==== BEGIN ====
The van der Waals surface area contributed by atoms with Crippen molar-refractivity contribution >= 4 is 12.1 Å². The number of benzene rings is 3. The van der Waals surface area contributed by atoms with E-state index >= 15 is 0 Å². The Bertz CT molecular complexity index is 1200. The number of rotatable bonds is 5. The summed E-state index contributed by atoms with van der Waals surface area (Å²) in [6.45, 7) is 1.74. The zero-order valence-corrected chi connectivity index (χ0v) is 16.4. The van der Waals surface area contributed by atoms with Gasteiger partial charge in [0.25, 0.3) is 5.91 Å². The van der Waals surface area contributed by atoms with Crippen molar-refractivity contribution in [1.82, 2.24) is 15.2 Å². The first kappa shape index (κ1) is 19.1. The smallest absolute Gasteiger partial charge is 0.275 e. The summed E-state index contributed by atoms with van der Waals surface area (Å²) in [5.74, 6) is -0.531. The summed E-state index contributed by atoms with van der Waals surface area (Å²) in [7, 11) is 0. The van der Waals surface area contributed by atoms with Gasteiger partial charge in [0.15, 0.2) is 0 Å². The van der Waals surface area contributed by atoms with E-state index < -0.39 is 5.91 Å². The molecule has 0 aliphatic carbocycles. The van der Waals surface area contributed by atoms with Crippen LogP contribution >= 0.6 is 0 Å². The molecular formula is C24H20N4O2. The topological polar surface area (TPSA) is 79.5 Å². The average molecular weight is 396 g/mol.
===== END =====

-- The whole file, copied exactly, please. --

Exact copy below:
The van der Waals surface area contributed by atoms with Crippen molar-refractivity contribution >= 4 is 12.1 Å². The number of benzene rings is 3. The van der Waals surface area contributed by atoms with E-state index >= 15 is 0 Å². The Bertz CT molecular complexity index is 1200. The number of rotatable bonds is 5. The summed E-state index contributed by atoms with van der Waals surface area (Å²) in [6.45, 7) is 1.74. The zero-order valence-corrected chi connectivity index (χ0v) is 16.4. The van der Waals surface area contributed by atoms with Gasteiger partial charge in [0.25, 0.3) is 5.91 Å². The van der Waals surface area contributed by atoms with Crippen molar-refractivity contribution in [1.82, 2.24) is 15.2 Å². The first kappa shape index (κ1) is 19.1. The smallest absolute Gasteiger partial charge is 0.275 e. The summed E-state index contributed by atoms with van der Waals surface area (Å²) in [5.74, 6) is -0.531. The summed E-state index contributed by atoms with van der Waals surface area (Å²) in [7, 11) is 0. The van der Waals surface area contributed by atoms with Gasteiger partial charge in [0.15, 0.2) is 0 Å². The van der Waals surface area contributed by atoms with E-state index < -0.39 is 5.91 Å². The molecule has 0 aliphatic carbocycles. The van der Waals surface area contributed by atoms with Crippen LogP contribution >= 0.6 is 0 Å². The molecular formula is C24H20N4O2. The topological polar surface area (TPSA) is 79.5 Å². The average molecular weight is 396 g/mol.